If there is one thing that York normally seems to excel in, it is diversity. While academic standards, facilities and funding are often questioned and debated, one thing that York had always seemed secure in was the balanced and equal distribution of students, ethnicities and religions across campus.
The new information regarding the distribution of female academics then comes as something of a shock. The violent reaction of many female staff who spoke to Nouse, but who refused to officially comment, clearly exposed an underlying problem which has plainly been troubling York for very many years. While statistics can often be used to demonstrate whatever the user wants, a vast quantity of personal testamonies cannot, and should not be ignored.
Yet, as seems to happen so often at York, the University have been well aware of the problem for decades, and yet continue to remain strong in their antique attitudes and refusal to change. They have openly admitted that they have not been doing enough, and they are right – they aren’t. While many counter arguments exist as to why York is not doing better in certain areas as a University, there really is no excuse for their shortcomings in this area.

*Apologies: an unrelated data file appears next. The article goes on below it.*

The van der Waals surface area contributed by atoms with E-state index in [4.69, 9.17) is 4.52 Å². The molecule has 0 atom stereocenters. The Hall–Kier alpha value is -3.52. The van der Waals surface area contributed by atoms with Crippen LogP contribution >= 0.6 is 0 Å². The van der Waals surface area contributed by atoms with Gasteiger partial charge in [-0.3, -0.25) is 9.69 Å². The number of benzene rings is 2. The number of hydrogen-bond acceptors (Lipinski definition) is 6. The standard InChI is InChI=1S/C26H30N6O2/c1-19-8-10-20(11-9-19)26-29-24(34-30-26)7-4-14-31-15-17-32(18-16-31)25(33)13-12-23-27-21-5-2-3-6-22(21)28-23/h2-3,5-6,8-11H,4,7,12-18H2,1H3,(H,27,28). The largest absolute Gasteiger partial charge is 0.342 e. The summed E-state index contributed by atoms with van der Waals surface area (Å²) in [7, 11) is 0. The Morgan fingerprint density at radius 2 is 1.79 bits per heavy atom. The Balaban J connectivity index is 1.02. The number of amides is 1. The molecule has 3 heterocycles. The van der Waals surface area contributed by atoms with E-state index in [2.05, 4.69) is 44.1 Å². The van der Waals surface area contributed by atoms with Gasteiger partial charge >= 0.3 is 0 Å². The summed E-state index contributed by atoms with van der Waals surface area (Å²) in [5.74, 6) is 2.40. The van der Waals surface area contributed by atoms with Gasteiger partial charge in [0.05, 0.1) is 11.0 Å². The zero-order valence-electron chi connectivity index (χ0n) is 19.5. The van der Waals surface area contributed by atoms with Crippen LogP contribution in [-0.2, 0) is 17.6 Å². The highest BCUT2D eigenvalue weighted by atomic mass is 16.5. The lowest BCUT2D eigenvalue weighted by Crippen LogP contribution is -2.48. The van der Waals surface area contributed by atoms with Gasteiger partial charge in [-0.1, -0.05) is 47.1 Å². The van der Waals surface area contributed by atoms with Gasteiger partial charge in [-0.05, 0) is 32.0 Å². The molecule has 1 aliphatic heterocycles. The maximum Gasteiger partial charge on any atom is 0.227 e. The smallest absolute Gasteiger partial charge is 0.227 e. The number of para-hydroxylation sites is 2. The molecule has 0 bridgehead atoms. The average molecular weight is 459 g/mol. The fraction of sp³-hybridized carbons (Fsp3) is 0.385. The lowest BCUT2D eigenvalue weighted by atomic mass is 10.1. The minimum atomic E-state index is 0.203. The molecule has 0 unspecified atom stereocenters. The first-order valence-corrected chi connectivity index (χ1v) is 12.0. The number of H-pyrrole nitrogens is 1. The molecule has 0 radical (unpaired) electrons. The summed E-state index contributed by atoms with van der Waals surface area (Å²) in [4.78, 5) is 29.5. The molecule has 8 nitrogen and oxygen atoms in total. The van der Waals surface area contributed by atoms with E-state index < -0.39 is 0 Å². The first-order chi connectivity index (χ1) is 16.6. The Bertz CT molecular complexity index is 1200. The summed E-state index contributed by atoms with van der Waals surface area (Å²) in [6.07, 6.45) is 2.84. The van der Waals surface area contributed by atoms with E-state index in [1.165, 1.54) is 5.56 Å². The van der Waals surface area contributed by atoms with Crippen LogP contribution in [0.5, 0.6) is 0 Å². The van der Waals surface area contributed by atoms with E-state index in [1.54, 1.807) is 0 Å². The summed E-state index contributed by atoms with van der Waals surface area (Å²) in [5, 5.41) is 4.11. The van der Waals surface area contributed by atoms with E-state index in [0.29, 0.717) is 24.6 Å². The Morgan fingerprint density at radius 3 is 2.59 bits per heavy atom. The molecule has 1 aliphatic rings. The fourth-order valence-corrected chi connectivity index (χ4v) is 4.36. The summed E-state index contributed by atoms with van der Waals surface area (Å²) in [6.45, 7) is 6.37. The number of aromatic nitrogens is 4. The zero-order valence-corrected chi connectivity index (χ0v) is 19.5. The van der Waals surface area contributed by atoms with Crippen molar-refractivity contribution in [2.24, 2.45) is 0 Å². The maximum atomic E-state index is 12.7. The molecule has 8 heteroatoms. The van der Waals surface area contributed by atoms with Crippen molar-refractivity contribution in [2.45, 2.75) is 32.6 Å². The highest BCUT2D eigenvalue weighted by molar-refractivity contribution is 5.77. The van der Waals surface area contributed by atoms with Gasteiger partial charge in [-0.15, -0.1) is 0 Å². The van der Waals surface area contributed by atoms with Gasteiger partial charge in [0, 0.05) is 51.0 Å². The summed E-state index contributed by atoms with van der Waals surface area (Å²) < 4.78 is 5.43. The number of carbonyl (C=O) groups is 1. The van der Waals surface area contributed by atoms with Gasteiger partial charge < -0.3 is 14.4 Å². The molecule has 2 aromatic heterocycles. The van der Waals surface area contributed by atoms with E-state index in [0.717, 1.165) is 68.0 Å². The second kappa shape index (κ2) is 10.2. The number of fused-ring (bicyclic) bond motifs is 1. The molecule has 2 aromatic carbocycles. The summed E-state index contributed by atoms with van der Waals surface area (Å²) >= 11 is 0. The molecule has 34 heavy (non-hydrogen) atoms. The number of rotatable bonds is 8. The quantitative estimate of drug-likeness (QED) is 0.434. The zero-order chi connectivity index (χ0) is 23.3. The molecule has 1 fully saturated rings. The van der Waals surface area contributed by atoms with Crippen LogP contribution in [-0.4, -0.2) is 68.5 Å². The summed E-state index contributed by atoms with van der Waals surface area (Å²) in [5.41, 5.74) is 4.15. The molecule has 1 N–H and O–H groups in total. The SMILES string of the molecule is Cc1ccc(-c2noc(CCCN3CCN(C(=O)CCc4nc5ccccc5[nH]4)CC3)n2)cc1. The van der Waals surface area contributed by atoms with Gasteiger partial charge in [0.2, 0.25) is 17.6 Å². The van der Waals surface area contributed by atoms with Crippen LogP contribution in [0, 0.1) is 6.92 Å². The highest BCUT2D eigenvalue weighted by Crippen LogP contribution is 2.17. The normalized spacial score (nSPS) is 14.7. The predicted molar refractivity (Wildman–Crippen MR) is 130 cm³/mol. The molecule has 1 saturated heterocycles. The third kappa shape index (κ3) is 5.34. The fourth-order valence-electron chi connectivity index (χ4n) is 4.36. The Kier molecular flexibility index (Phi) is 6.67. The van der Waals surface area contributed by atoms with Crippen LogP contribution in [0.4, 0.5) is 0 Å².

It is easy to see how the University have got themselves into this position. Adapting timetables to accommodate working parents as well as joint-honours students and awkward lecturers is always going to cause somewhat of a headache for those behind the administration, and they have clearly taken the easy way out for far too long, prioritising male over female staff for the sake of simplicity if nothing else. Even those departments who do strive to try and readdress the gender imbalance face difficulties, as the University nursery is yet another neglected and insufficient service under their charge. With ridiculously high competition for places, and waiting lists as long as your arm, it seems suprising that any female academics manage to work at our institution at all.
The work of Charlie Leyland and other members of YUSU in this field, as well as certain departments, is admirable, but unless the University is prepared to make genuine efforts to improve in this area, their efforts are ultimately futile.